The sociocultural dimension is especially important because it determines the goods, services, and standards that society values. The sociocultural force includes the demographics and values of a particular customer base.
Demographics are measures of the various characteristics of the people and social groups who make up a society. Age, gender, and income are examples of commonly used demographic characteristics.
Values refer to certain beliefs that people have about different forms of behavior or products. Changes in how a society values an item or a behavior can greatly affect a business. (Think of all the fads that have come and gone!)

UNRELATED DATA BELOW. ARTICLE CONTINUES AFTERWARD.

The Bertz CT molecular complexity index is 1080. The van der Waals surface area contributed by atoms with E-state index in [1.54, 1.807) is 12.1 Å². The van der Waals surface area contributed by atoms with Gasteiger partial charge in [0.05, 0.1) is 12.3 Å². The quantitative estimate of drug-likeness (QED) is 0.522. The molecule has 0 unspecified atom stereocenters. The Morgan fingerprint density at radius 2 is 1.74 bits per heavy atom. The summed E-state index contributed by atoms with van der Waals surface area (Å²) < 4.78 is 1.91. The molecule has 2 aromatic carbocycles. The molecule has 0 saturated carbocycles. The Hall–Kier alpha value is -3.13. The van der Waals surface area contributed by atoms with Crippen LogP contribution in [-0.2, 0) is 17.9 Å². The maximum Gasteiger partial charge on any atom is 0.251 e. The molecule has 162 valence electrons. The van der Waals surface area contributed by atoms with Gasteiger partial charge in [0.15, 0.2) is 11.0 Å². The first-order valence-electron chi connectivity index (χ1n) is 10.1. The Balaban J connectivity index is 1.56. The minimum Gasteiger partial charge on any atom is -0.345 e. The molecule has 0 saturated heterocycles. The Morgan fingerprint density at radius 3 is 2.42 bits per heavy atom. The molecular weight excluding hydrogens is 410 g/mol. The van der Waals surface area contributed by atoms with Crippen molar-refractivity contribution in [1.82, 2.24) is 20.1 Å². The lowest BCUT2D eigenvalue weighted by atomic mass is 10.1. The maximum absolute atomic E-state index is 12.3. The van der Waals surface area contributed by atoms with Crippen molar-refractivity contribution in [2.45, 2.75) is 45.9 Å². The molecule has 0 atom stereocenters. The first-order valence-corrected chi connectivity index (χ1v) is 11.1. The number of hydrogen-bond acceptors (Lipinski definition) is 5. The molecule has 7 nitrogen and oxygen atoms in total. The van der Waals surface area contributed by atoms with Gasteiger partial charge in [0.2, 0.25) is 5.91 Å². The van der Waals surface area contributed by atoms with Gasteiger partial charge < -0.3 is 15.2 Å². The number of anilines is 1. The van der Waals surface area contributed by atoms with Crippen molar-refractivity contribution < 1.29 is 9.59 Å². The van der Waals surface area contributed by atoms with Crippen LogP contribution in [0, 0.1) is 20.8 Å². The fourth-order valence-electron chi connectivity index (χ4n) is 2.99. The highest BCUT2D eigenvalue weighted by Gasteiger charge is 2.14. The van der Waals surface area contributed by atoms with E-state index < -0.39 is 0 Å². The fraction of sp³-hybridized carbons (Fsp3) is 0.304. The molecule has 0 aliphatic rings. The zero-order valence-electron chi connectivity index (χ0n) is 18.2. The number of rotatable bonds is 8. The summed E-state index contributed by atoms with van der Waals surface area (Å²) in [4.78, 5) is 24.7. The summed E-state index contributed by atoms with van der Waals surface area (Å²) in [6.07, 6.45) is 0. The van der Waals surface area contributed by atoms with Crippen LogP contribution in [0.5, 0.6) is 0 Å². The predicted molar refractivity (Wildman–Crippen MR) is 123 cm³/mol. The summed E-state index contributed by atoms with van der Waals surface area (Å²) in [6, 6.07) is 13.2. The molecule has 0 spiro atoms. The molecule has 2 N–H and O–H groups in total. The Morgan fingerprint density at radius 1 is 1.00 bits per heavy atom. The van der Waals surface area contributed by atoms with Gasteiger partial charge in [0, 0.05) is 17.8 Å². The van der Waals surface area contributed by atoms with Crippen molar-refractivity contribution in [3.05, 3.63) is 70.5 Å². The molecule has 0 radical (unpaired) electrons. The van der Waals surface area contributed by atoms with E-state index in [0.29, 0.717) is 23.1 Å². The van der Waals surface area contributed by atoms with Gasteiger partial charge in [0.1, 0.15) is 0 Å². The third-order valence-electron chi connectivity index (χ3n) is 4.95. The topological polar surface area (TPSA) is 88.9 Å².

The political and legal dimensions of the external environment include regulatory parameters within which an organization must operate. Political parties create or influence laws, and business owners must abide by these laws. Tax policies, trade regulations, and minimum wage legislation are just a few examples of political and legal issues that may affect the way an organization operates.
The technological dimension of the external environment impacts the scientific processes used in changing inputs (resources, labor, money) to outputs (goods and services). The success of many organizations depends on how well they identify and respond to external technological changes.